Dead Inside: Behind the Living Form
Basit Kareem Iqbal and Rajbir Singh Judge
Against a white background, watercolor images of the dead. They lie in repose with their faces turned away. Fish, foxes, fowl—some lie askance, their legs or wings akimbo, as though they were fleeing or flying before they fell. Others were evidently caught: their legs bound, their bodies tagged, perhaps stuffed. All these bodies are centered against the same blank screen, absent a setting or location. Scanning this set of figures stripped of context or plot, you remark upon the varied compositions of their limbs and their serial arrangement—some birds aligned vertically, in profile; squirrels and foxes straining or stretched horizontally; fish diving or placed askew. A gestural impression: gesture is “a moment of life subtracted from the context of individual biography,” Giorgio Agamben writes, “as well as a moment of art subtracted from the neutrality of aesthetics.”1 You remark their vibrant colors, all the brighter for their stillness. Death appears equivocally among these images: an interruption of life, the realization of life, perhaps a line of flight.
Even the title of Ali Cherri's Dead Inside raises the problem of locating the end or loss of life, the border between life and its other side. If death is borne “inside” life, as the exhibit's French title La mort dans l’âme intimates, then what do these watercolor images represent? What is the emergence of death from within life, or death as the realization of life, in the absence of its location? What form of loss is this, without qualification or context? Displaced onto the immediacy of the blank background, subtracted from their situations, these images refuse the rendering of loss within the terms of narrative reason.
Yet this displacement and subtraction, in the images' tracing of gesture and form, is no palliative to desire. The blank space conjures memories of a planet full of life. Feathered forms staged as specimens out of place are urged within that shelter of memory; once within, they assign retrospective meaning to their prior image. That disarticulation (from the page) neatly coincides with a desire (for flight). A new context blooms in the space around death. You imagine the birds in the sky—but they remain tethered, in life and death, to an anthropocentric fate. The demand of Dead Inside's displaced and subtracted images is assuaged—but new confrontations emerge, for that replaced context also seeks its own ground. In speculating at the border of life and death, such substitutions reflect what Freud calls “narcissistic self-preservative instincts,” activated as the division between inside and outside simultaneously frays and holds.2 In these “many bewildering and obscure processes,” a declaration of loss like Dead Inside effects a ripple across time. Thus Laura Ogden says that “loss is ongoing,”3 as you see when you look at the watercolors yet again.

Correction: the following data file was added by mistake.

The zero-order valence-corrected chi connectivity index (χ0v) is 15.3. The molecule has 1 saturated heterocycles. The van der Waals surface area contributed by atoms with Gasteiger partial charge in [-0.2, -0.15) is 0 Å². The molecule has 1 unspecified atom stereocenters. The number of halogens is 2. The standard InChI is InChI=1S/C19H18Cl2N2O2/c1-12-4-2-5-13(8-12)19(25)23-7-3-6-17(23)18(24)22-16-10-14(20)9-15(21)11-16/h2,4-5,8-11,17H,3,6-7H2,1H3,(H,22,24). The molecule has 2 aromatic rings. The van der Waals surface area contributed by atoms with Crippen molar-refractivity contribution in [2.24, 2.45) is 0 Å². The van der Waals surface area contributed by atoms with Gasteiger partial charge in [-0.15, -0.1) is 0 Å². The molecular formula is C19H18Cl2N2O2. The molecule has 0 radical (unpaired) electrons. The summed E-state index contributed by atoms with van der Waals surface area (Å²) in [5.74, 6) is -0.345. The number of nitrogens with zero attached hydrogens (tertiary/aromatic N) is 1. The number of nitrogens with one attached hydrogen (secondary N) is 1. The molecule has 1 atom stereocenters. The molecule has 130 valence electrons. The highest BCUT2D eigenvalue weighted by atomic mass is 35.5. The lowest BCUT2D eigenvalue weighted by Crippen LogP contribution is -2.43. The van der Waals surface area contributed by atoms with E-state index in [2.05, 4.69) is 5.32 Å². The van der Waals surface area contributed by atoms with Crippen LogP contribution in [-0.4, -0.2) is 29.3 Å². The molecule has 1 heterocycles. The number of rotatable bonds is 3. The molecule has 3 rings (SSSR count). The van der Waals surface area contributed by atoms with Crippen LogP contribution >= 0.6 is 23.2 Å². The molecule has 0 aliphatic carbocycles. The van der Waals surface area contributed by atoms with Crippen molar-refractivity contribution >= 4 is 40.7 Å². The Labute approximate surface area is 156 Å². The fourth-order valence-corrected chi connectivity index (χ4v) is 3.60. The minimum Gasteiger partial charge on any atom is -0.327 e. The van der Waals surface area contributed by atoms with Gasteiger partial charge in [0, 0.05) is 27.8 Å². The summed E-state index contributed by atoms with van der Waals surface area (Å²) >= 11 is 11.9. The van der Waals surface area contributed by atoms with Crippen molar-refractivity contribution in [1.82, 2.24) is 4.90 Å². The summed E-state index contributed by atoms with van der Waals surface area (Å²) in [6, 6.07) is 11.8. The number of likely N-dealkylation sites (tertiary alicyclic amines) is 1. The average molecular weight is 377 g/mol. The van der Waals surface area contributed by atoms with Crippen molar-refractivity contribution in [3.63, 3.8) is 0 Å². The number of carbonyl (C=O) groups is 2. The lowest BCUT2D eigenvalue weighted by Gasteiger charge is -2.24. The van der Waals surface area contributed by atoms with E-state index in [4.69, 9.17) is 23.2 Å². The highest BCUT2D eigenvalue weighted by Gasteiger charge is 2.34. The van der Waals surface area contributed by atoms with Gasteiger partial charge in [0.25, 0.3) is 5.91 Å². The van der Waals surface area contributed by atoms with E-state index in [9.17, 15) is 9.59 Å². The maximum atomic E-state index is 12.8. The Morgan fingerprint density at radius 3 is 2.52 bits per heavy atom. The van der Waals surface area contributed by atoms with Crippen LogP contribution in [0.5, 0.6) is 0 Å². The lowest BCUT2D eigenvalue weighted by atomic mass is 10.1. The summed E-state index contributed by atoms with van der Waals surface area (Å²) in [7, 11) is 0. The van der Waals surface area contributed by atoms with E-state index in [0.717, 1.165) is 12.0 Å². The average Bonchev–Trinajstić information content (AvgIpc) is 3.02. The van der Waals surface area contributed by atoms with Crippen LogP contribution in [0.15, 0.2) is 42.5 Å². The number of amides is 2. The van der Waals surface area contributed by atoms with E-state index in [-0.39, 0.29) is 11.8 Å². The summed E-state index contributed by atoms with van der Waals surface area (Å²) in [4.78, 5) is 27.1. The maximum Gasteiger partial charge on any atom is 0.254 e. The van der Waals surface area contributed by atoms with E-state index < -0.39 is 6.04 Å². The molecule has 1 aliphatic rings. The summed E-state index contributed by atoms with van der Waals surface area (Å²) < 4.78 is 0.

“Let us look again at this splendid being from which beauty streams,” writes Maurice Blanchot. “He is, I see this, perfectly like himself: he resembles himself. The cadaver is its own image. It no longer entertains any relation with this world, where it still appears, except that of an image, an obscure possibility, a shadow ever present behind the living form which now, far from separating itself from this form, transforms it entirely into shadow.”4 The dead in Dead Inside now offer an image of death-in-life, through the precise composition of their limbs and wings and the vibrancy of their fur and plumage. And soon, passing from image to image, that form and color is everywhere. “It is where we are apart from it, where there is nothing; it is an invading presence, an obscure and vain abundance.”5 Death begins to wander.
Can that wandering death be put to work, instrumentalized for life once more? Elizabeth Povinelli observes that it was “the discovery of a force of life in dead matter, or life in the remainders of life”—coal, industry, power—that led to the world we inhabit today.6 You would need to be rational to instrumentalize death; you would need to identify specimens; you would need to “bring uniformity, consistency, and coherence to the presentation of a clearly defined domain of natural objects.”7 Similarly, the series of images initially affirms a taxonomic order of things: first fish, then birds, then mammals. But this hierarchy soon breaks down, attesting to the “invading presence” of wandering death: a dead fox among the birds; a fallen robin, its leg splayed, next to a squirrel. The genres do not hold, and the forms begin to blur. Dead Inside then presents broken automobiles, witnesses to other deaths. These crashed cars offer nonsubjective depictions of the events inside, confirming, in the end, the ineluctability of the end. Human bodies do not appear, but including these vehicles in the series establishes an inhuman continuity between the rusting hulks of metal and the earlier scaled, furred, and feathered frames. The scientific opposition of life and death is undone, turned to the obscure possibility of the shadow of form. Death has now come to attack “the possibility of a dwelling place even for us who remain.”8